Government Technology

Can Wi-Fi Be a Moneymaker for Government?



March 31, 2009 By

Augusta, Ga., recently implemented a municipal Wi-Fi strategy that may finally prove financially workable for both governments and partnering vendors.

The city built the network, which went live March 26, with grant money and will pay most of the network's future maintenance costs. In return, the vendor selling services on the network will give Augusta a share of the profits, which the city expects will cover maintenance costs of the network.

City officials are confident in this model because of the small number of subscriptions the vendor needs to sell in order to make a profit. The vendor claims it will only need to sell services to 2 percent of of the citizens residing within the network's four-square-mile area. If the plan works, Augusta will have a Wi-Fi network it can maintain without taxpayer money, and the partnering vendor will make a profit.

The city's new network -- encompassing much of Augusta's downtown -- was built for $850,000 using funds provided by a state grant and local government money. Gibson Technical Services won an RFP to help the city build its network (without chipping in its own money), and now will operate it and sell monthly subscriptions. If it's profitable, the city of Augusta will receive a 30 percent share of the profits under the agreement.

"Not only may this be the first network in the country to not have to be funded permanently by citizens, but [the city] should be able to make a little bit of money if it's run right," said Gary Hewett, the assistant director of the city's IT department.

The key to the plan is that the vendor's operating costs will be extremely low, Hewett said. The vendor didn't have to pay to build the network; Augusta leased it to Gibson Technical Services for $1. Augusta will also pay for the network's power consumption for assets attached to city-owned infrastructure. The vendor only pays for a backhaul to an Internet service provider and for electricity on some power poles that aren't attached to the city's infrastructure. It's the equivalent of only forty 40-watt light bulbs, Hewett said.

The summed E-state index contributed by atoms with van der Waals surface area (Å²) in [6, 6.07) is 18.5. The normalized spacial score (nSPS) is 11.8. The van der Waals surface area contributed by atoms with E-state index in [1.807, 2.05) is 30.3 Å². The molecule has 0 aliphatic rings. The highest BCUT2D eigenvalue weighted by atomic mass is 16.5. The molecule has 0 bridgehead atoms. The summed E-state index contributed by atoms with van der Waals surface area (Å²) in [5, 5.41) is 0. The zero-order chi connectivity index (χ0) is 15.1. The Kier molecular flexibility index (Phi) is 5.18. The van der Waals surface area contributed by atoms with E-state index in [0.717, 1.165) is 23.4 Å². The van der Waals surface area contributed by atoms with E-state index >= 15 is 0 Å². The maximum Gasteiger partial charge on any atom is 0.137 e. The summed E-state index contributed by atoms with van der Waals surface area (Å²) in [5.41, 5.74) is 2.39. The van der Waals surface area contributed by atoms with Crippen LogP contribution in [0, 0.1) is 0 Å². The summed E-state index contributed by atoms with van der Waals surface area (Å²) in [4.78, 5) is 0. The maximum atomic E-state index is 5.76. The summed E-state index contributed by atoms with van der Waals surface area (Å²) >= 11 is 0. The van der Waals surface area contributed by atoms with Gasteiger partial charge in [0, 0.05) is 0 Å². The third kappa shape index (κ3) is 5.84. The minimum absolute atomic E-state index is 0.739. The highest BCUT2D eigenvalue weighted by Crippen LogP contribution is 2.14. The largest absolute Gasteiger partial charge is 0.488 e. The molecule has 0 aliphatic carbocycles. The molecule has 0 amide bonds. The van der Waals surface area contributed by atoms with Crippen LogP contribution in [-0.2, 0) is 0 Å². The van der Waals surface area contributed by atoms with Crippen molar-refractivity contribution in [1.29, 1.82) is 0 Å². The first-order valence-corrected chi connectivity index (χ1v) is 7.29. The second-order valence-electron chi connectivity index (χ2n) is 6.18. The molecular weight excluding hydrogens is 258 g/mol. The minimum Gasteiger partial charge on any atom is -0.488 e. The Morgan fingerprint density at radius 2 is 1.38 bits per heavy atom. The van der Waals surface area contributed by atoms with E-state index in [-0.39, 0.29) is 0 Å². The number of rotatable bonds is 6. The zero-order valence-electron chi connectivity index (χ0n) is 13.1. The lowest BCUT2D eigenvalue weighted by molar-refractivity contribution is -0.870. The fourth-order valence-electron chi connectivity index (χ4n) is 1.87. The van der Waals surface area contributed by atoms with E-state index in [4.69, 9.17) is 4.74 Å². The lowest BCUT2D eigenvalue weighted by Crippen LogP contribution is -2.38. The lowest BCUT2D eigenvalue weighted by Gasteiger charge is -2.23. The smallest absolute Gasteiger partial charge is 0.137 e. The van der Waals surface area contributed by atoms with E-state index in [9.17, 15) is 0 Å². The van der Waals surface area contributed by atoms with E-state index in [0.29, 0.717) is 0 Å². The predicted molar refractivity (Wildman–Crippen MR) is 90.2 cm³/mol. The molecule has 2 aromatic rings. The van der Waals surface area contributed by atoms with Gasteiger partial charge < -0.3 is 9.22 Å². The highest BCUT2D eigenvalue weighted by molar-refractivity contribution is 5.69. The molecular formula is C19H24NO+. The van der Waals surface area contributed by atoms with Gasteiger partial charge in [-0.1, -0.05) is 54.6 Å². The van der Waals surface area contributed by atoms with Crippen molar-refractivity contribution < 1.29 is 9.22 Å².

"We opened up the entire network as a commodity and put an RFP on the street to allow companies to bid on it in a competitive situation so we would not have complaints," Hewett said. "We heard a lot out of Philadelphia: Remember that when a lot of this first came out, [people complained cities] were using government money to compete with private business. We used seed money to pay for the network, and then we marketed the network."

The model appears to be an inversion of some high-profile muni networks that failed. For example, vendors built and paid for their networks in Houston and Philadelphia atop city-owned infrastructure in exchange for letting those cities use it for public safety and other government services. It turned out to be unprofitable, though, because vendors couldn't sell enough subscriptions to cover operating costs and the build out. Augusta took the opposite approach by utilizing grant money to build the network before soliciting a vendor to help build and operate it.

The plan allows all citizens to log on to the Wi-Fi network for free for two hours each day, at a reduced speed that's a little bit slower than DSL. If that's insufficient, they can buy high-speed access in daily, hourly or monthly increments via credit card. Hewett said this flexible use-and-pay model is important because it addresses the digital divide.

"We don't claim to be innovative. We just picked what we thought were good ideas out of everybody else's stuff," Hewett said.

 


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